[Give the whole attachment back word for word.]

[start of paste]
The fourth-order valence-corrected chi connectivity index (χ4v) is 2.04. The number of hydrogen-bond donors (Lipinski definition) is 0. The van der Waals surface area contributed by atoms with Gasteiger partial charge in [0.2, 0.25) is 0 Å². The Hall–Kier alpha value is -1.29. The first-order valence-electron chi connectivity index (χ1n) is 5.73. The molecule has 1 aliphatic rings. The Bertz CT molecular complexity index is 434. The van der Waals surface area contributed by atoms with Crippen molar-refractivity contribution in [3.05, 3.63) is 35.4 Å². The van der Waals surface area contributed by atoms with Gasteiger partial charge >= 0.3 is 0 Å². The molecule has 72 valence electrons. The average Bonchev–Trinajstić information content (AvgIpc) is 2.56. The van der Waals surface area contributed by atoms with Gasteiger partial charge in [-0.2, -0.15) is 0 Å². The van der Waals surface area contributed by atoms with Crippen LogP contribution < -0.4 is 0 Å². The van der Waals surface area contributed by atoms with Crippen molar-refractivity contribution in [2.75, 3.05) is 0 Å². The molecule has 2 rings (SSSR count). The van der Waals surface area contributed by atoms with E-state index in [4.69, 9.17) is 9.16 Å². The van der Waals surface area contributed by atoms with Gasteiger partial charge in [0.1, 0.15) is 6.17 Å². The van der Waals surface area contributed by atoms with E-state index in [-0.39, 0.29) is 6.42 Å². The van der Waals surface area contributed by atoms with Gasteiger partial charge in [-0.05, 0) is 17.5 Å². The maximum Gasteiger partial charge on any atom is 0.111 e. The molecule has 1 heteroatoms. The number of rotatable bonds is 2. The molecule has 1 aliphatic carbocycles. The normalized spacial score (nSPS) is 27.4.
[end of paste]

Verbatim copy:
The fourth-order valence-corrected chi connectivity index (χ4v) is 2.04. The number of hydrogen-bond donors (Lipinski definition) is 0. The van der Waals surface area contributed by atoms with Gasteiger partial charge in [0.2, 0.25) is 0 Å². The Hall–Kier alpha value is -1.29. The first-order valence-electron chi connectivity index (χ1n) is 5.73. The molecule has 1 aliphatic rings. The Bertz CT molecular complexity index is 434. The van der Waals surface area contributed by atoms with Crippen molar-refractivity contribution in [3.05, 3.63) is 35.4 Å². The van der Waals surface area contributed by atoms with Gasteiger partial charge >= 0.3 is 0 Å². The molecule has 72 valence electrons. The average Bonchev–Trinajstić information content (AvgIpc) is 2.56. The van der Waals surface area contributed by atoms with Gasteiger partial charge in [-0.2, -0.15) is 0 Å². The van der Waals surface area contributed by atoms with Crippen LogP contribution < -0.4 is 0 Å². The van der Waals surface area contributed by atoms with Crippen molar-refractivity contribution in [2.75, 3.05) is 0 Å². The molecule has 2 rings (SSSR count). The van der Waals surface area contributed by atoms with E-state index in [4.69, 9.17) is 9.16 Å². The van der Waals surface area contributed by atoms with Gasteiger partial charge in [0.1, 0.15) is 6.17 Å². The van der Waals surface area contributed by atoms with E-state index in [-0.39, 0.29) is 6.42 Å². The van der Waals surface area contributed by atoms with Gasteiger partial charge in [-0.05, 0) is 17.5 Å². The maximum Gasteiger partial charge on any atom is 0.111 e. The molecule has 1 heteroatoms. The number of rotatable bonds is 2. The molecule has 1 aliphatic carbocycles. The normalized spacial score (nSPS) is 27.4.